I had a 1500 many years ago (30+) and improved it with some basic spanner and screwdriver skills. Changed the inlet manifold to replace the SUs with Stromberg carbs (opinion at that time was that with diaphragms they suited the Spit better than the SUs), fitted a tuned exhaust manifold, electronic ignition (very basic in those days), an electric radiator fan. After colour tuning it, it improved the 70-100mph performance to a level that you would expect from a production 1500 small car in those days. I was well pleased. Eventually it went the way small cars go when families come! I now want to get another one and have a similar ambition to the one stated by this threads initiators, Jeff and Brittany.

"I'd like to rebuild and upgrade for greater performance and reliability, to take advantage of modern engine components, the years of tuning and development on this engine since the 70's, and the wealth of engine building experience that has amassed since the engines were introduced....(Not for racing, just to bring them into the 21st Century and to get my little Midget screaming down the road)"

Can this be done without a major engine rebuild, as I did in the past? Admittedly the cars were not so old then! And the average car performance standards were somewhat lower! If so, what spanner-based mods can pep up a 1500 in this day and age?

Nige.

clshore Carter Shore
Beverly Hills, Florida, USA   USA
Probably the bast 'bang for buck' is fit the Euro dual SU intake, and exhaust.
Change the cam if you are up for it.
Replace/modify the stock dizzy to get a performance oriented advance curve.
Increase the compression ratio somewhat (10:1 is reasonable), by skimming the head.

Convince Gareth to sell you one of his cylinder heads.

Carter

. Hide banner ads & support this website by becoming a > Gold Supporting Member <
Hankers1500 Nigel Makin
Felixstowe, Suffolk, UK   GBR
Hi Carter, I'm likely to start with the Euro dual SU intake over here; the other stuff I'll bear in mind for starters, thanks, Nige.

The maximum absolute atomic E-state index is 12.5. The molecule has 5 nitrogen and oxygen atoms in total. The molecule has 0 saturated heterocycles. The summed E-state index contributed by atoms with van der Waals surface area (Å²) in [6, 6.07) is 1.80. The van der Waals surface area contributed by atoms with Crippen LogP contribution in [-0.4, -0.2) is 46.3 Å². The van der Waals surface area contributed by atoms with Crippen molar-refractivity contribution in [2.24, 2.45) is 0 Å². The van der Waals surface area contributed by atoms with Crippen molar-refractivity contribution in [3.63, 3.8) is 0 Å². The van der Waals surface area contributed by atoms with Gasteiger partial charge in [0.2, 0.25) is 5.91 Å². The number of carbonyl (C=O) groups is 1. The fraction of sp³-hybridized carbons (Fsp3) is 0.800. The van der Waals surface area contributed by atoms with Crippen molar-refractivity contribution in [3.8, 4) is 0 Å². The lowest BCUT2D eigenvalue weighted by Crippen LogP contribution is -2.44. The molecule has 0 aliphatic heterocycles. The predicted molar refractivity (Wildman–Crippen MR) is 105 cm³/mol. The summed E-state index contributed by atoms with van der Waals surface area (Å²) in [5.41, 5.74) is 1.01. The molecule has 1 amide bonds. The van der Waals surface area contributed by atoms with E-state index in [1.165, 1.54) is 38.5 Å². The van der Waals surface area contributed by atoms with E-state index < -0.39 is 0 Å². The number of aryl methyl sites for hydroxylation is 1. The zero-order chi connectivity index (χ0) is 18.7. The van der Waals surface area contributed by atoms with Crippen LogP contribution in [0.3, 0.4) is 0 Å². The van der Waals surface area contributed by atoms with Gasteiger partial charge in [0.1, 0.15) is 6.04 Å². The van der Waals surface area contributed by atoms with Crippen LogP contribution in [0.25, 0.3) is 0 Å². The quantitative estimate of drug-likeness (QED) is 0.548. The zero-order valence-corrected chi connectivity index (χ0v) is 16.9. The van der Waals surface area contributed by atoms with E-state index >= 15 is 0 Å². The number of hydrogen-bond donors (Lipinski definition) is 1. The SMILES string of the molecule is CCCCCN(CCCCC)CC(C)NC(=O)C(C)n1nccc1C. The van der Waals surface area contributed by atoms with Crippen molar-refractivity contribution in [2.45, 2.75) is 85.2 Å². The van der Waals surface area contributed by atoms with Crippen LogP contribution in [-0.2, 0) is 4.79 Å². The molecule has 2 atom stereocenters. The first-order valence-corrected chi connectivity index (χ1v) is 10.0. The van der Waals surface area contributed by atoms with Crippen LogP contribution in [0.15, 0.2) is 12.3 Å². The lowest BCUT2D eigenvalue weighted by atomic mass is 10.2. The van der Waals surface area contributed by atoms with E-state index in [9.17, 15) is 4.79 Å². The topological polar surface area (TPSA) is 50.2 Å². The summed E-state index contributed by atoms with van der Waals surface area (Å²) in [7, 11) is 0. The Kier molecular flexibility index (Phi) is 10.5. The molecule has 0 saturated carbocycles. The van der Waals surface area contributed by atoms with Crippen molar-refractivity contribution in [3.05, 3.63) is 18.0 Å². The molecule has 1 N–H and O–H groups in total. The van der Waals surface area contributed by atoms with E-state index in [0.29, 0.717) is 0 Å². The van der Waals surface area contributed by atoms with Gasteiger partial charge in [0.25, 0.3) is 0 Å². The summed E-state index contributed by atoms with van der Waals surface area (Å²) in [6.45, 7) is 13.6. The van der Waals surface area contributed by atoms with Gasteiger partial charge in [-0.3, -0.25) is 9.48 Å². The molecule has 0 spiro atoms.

Speedracer Avatar
Speedracer Platinum Member Hap Waldrop
Greenville, SC, USA   USA
1967 MG MGB Racecar "The Biscuit"
I'm building a nice street 1500 engine now, 9.0 to 1 pistons, a new APT street performance cam, I got the 1300 cam and I used the 1300 cam bearing in the 1500 block. The owner has done some mild porting, I'm going to do a little more porting. Nothing drastic, but should be good improvement, over stock.



Hap Waldrop
Acme Speed Shop
864-370-3000
www.acmespeedshop.com
Engines, Rebuild Kits and More.


Member Services:
MG/ Triumph Performance Street/Race Engines - Cylinder Head Porting - Modified SU HS Carbs - DIY Engine Rebuild Kits With Free Tech Advice - Alloy wheels for British Sport Cars,and others
Hankers1500 Nigel Makin
Felixstowe, Suffolk, UK   GBR
Hi Hap, interesting, how many horses do you expect to get from the engine you are building?

Hi Paul G, I've just read your page Triumph Spitfire Performance Enhancements (March 2013 edition) and found the answers to most of my questions. Thanks for a very good and clear write up, it has given me much food for thought.

Nige.

. Hide banner ads & support this website by becoming a > Gold Supporting Member <
Speedracer Avatar
Speedracer Platinum Member Hap Waldrop
Greenville, SC, USA   USA
1967 MG MGB Racecar "The Biscuit"
In reply to # 905133 by Hankers1500 Hi Hap, interesting, how many horses do you expect to get from the engine you are building?



I have no idea, this list of mods, more compression ratio, better cam, head porting normally makes for about 15-20% increase over stock.



Hap Waldrop
Acme Speed Shop
864-370-3000
www.acmespeedshop.com
Engines, Rebuild Kits and More.


Member Services:
MG/ Triumph Performance Street/Race Engines - Cylinder Head Porting - Modified SU HS Carbs - DIY Engine Rebuild Kits With Free Tech Advice - Alloy wheels for British Sport Cars,and others
clshore Carter Shore
Beverly Hills, Florida, USA   USA
In reply to # 905091 by Hankers1500 Hi Carter, I'm likely to start with the Euro dual SU intake over here; the other stuff I'll bear in mind for starters, thanks, Nige.

Yah, I had noted your UK location, then promptly forgot when I penned my posting.

Johnmcmd John A
Lakewood, WA, USA   USA
9:1 flat top pistons; mill the head .020 to clean it up as part of valve job; cleaned up intake/exhaust ports to eliminate mismatch between header, gasket and head; DVG Weber carb and manifold; mild cam regrind to pump up midrange. Made a big difference but perhaps the most important was re-jetting the Weber which was running very lean. Weber main jets are cheap so I ordered a set and went up 20 from 140 to 160 primary and 135 to 155 secondary. Much smoother transition from primary to secondary and a lot more power. Runs fine on regular gas but packs a punch over stock. However, power has to come from somewhere and thus gas mileage suffered a bit....maybe just me putting my foot in it more often. Weber DVG primary is about 30% smaller than the stock Stromberg but when the secondary opens up the combined size is nearly 46% larger. Power comes on at about 3000 rpm and the carb really roars.

Speedracer Avatar
Speedracer Platinum Member Hap Waldrop
Greenville, SC, USA   USA
1967 MG MGB Racecar "The Biscuit"
I missed the mention of roller rocker arms before, here's my take on them, and lords knows I don tons of R&D testing on them, recently testing 2 roller rocker system with correct geomentry on a MGB test engine as well as stock set up and as for showing actual, not theorectical, or claimed ratios, and actual lift numbers. Here's the post with pictures of the rocker arm test.